1. J Ethnopharmacol. 2006 Mar 8;104(1-2):113-8.
  2. Indian J Exp Biol. 1999 Jul;37(7):676-80.
  3. J Basic Clin Physiol Pharmacol. 2010;21(1):93-105.
  4. Eur J Cancer Prev. 2011 May;20(3):225-39.
  5. Br J Exp Pathol. 1981 Oct;62(5):526-8.
  6. Eur J Clin Nutr. 1988 Nov;42(11):939-44.
  7. Yakugaku Zasshi. 2005 Jul;125(7):587-91.
  8. J Med Food. 2015 Apr;18(4):415-20.
  9. Int J Food Sci Nutr. 2011 Sep;62(6):609-16.
  10. Food Funct. 2013 Oct;4(10):1431-41.
  11. Mutat Res. 1990 Jul;241(3):305-12.
  12. Environ Mol Mutagen. 1993;21(3):229-36.
  13. J Ethnopharmacol. 2008 Sep 2;119(1):53-7.
  14. J Ethnopharmacol. 2010 Oct 28;132(1):109-14.
  15. J Cosmet Sci. 2011 Jan-Feb;62(1):49-56.
  16. Biomed Res Int. 2014;2014:910290.

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Nattokinase is a Vein’s Best Friend

Fantastic Health supplements designed for Heart

Dr Jay Wilkins

Nattokinase is a Vein’s Best Friend

In 1987, the journal Experientia published an article announcing that “A strong fibrinolytic activity was demonstrated in the vegetable cheese Natto, which is a typical soybean food eaten in Japan.

This novel fibrinolytic and proteolytic enzyme, named nattokinase, was easily extracted with saline.”1 Fibrinolytic agents are capable of stimulating the dissolution of a blood clot.

Early Research with Nattokinase

Nattokinase has been available to the public since 1998. In 1990, the research group that reported nattokinase’s discovery revealed that nattokinase administered orally to dogs enhanced the ability of blood plasma to break down fibrin, a protein formed by the action of thrombin on fibrinogen that is involved in blood clotting.2 This fibrinolytic action can help prevent blood clots from growing and becoming dangerous.

When researchers induced blood clots in the common carotid artery of rats, recovery of arterial blood flow in nattokinase-treated animals was more than three times greater than that associated with the administration of plasmin, which is produced by the body to dissolve fibrin blood clots.3 In another rat study, supplementation with nattokinase three weeks before and after endothelial injury to the femoral artery resulted in greater suppression of intimal thickening and dissolution of blood clots near the site of injury in comparison with control animals that did not receive the supplement.4 Yet another rat study found a dose-dependent delay in induced arterial occlusion associated with nattokinase.5 Nattokinase at a high dose was determined to completely prevent the occlusion, similar to the ability of aspirin.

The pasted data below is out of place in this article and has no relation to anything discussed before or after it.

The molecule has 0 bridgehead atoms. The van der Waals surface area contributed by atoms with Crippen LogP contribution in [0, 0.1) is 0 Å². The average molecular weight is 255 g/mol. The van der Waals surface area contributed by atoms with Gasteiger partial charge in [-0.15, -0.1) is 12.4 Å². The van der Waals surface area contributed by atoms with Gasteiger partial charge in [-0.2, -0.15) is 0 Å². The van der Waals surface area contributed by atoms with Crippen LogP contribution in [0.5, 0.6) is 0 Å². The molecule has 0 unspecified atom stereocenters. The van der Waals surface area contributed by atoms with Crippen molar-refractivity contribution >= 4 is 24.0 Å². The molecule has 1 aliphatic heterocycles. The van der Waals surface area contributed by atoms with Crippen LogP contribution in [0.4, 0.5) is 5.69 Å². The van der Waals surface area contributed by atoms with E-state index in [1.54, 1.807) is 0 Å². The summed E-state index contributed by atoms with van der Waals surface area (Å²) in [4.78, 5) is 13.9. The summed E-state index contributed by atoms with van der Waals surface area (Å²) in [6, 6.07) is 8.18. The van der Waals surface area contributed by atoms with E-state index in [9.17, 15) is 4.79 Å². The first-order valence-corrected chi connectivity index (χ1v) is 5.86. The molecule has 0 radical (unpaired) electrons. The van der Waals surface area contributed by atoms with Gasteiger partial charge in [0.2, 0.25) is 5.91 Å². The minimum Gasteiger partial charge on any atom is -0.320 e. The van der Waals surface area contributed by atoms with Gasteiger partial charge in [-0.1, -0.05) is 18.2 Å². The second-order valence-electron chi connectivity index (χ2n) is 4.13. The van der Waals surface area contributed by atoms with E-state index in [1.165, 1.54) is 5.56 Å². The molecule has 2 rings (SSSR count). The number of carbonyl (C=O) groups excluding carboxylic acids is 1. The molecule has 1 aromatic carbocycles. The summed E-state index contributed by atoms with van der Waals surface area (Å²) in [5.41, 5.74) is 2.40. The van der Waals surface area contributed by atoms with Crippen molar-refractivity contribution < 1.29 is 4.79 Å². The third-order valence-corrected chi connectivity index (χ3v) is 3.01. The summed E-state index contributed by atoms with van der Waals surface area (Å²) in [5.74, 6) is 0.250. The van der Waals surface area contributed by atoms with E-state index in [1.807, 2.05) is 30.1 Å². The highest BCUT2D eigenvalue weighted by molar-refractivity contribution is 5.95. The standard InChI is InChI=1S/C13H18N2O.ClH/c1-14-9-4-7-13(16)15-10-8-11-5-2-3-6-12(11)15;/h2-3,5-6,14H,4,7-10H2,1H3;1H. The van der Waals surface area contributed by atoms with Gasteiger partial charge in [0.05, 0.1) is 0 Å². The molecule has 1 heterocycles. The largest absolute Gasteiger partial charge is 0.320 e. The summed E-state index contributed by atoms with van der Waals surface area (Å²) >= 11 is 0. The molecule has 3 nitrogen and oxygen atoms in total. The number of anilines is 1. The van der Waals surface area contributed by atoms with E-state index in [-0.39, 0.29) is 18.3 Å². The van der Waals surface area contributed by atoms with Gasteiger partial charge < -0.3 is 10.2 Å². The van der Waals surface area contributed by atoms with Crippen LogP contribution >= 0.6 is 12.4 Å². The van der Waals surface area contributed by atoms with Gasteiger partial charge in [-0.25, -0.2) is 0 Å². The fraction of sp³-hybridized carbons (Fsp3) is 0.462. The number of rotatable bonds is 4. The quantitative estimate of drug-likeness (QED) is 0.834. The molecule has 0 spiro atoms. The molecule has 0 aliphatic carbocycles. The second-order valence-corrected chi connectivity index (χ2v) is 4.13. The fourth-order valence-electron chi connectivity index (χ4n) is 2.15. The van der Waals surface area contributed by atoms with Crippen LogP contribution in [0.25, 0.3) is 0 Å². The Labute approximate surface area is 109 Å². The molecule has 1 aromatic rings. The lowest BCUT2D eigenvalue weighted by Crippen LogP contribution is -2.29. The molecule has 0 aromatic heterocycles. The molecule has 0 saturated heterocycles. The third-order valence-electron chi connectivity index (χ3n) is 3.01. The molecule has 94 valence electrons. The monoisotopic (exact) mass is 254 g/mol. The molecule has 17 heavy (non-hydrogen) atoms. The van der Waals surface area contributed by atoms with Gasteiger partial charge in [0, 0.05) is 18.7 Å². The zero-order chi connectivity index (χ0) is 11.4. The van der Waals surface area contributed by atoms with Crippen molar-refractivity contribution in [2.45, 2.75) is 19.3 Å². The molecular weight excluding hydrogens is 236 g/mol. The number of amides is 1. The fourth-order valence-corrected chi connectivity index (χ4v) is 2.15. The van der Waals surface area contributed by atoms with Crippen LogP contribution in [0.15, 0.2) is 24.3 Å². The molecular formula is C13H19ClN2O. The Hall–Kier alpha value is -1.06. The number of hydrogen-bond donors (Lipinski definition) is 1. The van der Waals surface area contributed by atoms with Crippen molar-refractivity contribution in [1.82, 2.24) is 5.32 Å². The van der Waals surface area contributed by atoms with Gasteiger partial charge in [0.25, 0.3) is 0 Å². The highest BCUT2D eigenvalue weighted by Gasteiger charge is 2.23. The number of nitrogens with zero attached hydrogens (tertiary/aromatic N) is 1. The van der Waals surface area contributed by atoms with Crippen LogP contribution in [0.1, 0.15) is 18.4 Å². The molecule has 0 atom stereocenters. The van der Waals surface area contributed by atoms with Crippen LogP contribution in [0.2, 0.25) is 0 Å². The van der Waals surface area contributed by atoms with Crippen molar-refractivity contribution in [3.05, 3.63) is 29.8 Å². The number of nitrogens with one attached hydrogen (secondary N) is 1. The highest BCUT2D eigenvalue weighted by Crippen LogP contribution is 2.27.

Recent experimental evidence suggests that nattokinase might be useful in the treatment of Alzheimer’s disease6. Rats were given aluminum chloride for 45 days, which increased the activity of brain acetylcholinesterase (an enzyme that breaks down the neurotransmitter acetylcholine) and induced other negative changes, including neuronal degeneration in the hippocampus and amyloid plaque formation. However, oral administration of nattokinase or another proteolytic enzyme known as serrapeptase reduced these findings, which suggests the need for further research concerning their potential use in Alzheimer’s disease patients.

Human Studies with Nattokinase